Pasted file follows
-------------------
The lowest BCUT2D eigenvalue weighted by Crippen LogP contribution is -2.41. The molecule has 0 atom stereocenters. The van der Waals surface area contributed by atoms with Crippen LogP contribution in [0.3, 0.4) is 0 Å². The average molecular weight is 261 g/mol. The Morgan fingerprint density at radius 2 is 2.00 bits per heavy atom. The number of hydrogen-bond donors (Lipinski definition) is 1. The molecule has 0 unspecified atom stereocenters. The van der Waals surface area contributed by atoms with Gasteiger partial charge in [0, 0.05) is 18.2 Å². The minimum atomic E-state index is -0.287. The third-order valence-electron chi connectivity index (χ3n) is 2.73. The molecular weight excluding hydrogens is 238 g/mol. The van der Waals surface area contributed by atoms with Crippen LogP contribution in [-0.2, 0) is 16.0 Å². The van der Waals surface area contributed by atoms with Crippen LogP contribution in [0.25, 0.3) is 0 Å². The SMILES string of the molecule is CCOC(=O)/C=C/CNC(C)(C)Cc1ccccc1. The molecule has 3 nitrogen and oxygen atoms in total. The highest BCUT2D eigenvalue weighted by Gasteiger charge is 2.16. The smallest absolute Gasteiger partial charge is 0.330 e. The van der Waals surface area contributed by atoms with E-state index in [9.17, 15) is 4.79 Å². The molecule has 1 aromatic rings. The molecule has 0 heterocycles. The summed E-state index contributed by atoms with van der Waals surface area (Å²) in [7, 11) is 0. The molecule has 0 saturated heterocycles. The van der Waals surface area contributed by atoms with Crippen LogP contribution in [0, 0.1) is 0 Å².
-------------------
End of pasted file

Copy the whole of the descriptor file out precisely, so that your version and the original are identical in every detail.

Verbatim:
The lowest BCUT2D eigenvalue weighted by Crippen LogP contribution is -2.41. The molecule has 0 atom stereocenters. The van der Waals surface area contributed by atoms with Crippen LogP contribution in [0.3, 0.4) is 0 Å². The average molecular weight is 261 g/mol. The Morgan fingerprint density at radius 2 is 2.00 bits per heavy atom. The number of hydrogen-bond donors (Lipinski definition) is 1. The molecule has 0 unspecified atom stereocenters. The van der Waals surface area contributed by atoms with Gasteiger partial charge in [0, 0.05) is 18.2 Å². The minimum atomic E-state index is -0.287. The third-order valence-electron chi connectivity index (χ3n) is 2.73. The molecular weight excluding hydrogens is 238 g/mol. The van der Waals surface area contributed by atoms with Crippen LogP contribution in [-0.2, 0) is 16.0 Å². The van der Waals surface area contributed by atoms with Crippen LogP contribution in [0.25, 0.3) is 0 Å². The SMILES string of the molecule is CCOC(=O)/C=C/CNC(C)(C)Cc1ccccc1. The molecule has 3 nitrogen and oxygen atoms in total. The highest BCUT2D eigenvalue weighted by Gasteiger charge is 2.16. The smallest absolute Gasteiger partial charge is 0.330 e. The van der Waals surface area contributed by atoms with E-state index in [9.17, 15) is 4.79 Å². The molecule has 1 aromatic rings. The molecule has 0 heterocycles. The summed E-state index contributed by atoms with van der Waals surface area (Å²) in [7, 11) is 0. The molecule has 0 saturated heterocycles. The van der Waals surface area contributed by atoms with Crippen LogP contribution in [0, 0.1) is 0 Å².